The old inhabitants of these parts relate—though all this refers to bygone times—that the Catholic population of the Norman Archipelago was once, though quite involuntarily, even in more intimate correspondence with the powers of darkness than the Huguenots themselves. How this happened, however, we do not pretend to say; but it is certain that the people suffered considerable annoyance from this cause. It appears that Satan had taken a fancy to the Catholics, and sought their company a good deal; a circumstance which has given rise to the belief that the devil is more Catholic than Protestant. One of his most insufferable familiarities consisted in paying nocturnal visits to married Catholics in bed, just at the moment when the husband had fallen fast asleep, and the wife had begun to doze; a fruitful source of domestic trouble. Patouillet was of opinion that a faithful biography of Voltaire ought not to be without some allusion to this practice of the evil one. The truth of all[Pg 5] this is perfectly well known, and described in the forms of excommunication in the rubric de erroribus nocturnis et de semine diabolorum. The practice was raging particularly at St. Helier’s towards the end of the last century, probably as a punishment for the Revolution; for the evil consequences of revolutionary excesses are incalculable. However this may have been, it is certain that this possibility of a visit from the demon at night, when it is impossible to see distinctly, or even in slumber, caused much embarrassment among orthodox dames. The idea of giving to the world a Voltaire was by no means a pleasant one. One of these, in some anxiety, consulted her confessor on this extremely difficult subject, and the best mode for timely discovery of the cheat. The confessor replied, “In order to be sure that it is your husband by your side, and not a demon, place your hand upon his head. If you find horns, you may be sure there is something wrong.” But this test was far from satisfactory to the worthy dame.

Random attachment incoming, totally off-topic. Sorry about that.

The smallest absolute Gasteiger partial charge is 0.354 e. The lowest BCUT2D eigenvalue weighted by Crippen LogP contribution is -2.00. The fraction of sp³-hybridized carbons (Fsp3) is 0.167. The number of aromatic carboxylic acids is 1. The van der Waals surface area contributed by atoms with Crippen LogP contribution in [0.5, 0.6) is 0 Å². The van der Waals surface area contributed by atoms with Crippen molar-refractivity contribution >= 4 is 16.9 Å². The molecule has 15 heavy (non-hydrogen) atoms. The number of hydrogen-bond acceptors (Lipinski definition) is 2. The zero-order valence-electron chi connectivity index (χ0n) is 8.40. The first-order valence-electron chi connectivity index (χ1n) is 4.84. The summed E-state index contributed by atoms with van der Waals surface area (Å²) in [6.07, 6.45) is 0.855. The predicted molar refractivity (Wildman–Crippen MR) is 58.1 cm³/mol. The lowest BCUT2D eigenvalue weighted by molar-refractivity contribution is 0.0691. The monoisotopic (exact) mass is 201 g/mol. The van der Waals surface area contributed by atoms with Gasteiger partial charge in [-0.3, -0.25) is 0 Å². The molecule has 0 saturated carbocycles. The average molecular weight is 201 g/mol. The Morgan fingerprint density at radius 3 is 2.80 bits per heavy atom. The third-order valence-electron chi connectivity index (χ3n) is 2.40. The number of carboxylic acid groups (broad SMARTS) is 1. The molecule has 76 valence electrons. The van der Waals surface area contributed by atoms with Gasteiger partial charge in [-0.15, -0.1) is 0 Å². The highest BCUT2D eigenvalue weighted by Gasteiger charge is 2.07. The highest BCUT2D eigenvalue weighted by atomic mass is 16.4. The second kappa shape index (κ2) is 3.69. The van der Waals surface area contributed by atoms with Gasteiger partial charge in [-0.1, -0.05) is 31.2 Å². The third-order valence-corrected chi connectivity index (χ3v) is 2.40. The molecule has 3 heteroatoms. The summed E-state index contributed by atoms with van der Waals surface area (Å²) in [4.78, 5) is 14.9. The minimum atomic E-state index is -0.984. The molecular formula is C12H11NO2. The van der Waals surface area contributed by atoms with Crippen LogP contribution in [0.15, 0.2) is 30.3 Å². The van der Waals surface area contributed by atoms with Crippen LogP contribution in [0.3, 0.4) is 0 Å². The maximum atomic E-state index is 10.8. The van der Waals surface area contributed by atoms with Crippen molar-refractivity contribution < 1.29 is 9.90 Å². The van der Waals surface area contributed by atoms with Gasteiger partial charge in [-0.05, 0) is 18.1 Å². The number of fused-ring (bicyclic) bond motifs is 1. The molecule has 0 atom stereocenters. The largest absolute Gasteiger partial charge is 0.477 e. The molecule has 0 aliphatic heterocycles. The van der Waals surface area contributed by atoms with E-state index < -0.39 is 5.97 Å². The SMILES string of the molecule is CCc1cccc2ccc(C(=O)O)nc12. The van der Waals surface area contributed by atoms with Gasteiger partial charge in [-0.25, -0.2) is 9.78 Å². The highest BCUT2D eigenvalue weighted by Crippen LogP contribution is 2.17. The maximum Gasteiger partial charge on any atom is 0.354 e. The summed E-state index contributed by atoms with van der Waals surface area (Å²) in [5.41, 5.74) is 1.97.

Gilliatt’s house had been haunted, but it was no longer in that condition; it was for that reason, however, only regarded with more suspicion. No one learned in demonology can be unaware of the fact that, when a sorcerer has installed himself in a haunted dwelling, the devil considers the house sufficiently occupied, and is polite enough to abstain from visiting there, unless called in, like the doctor, on some special occasion.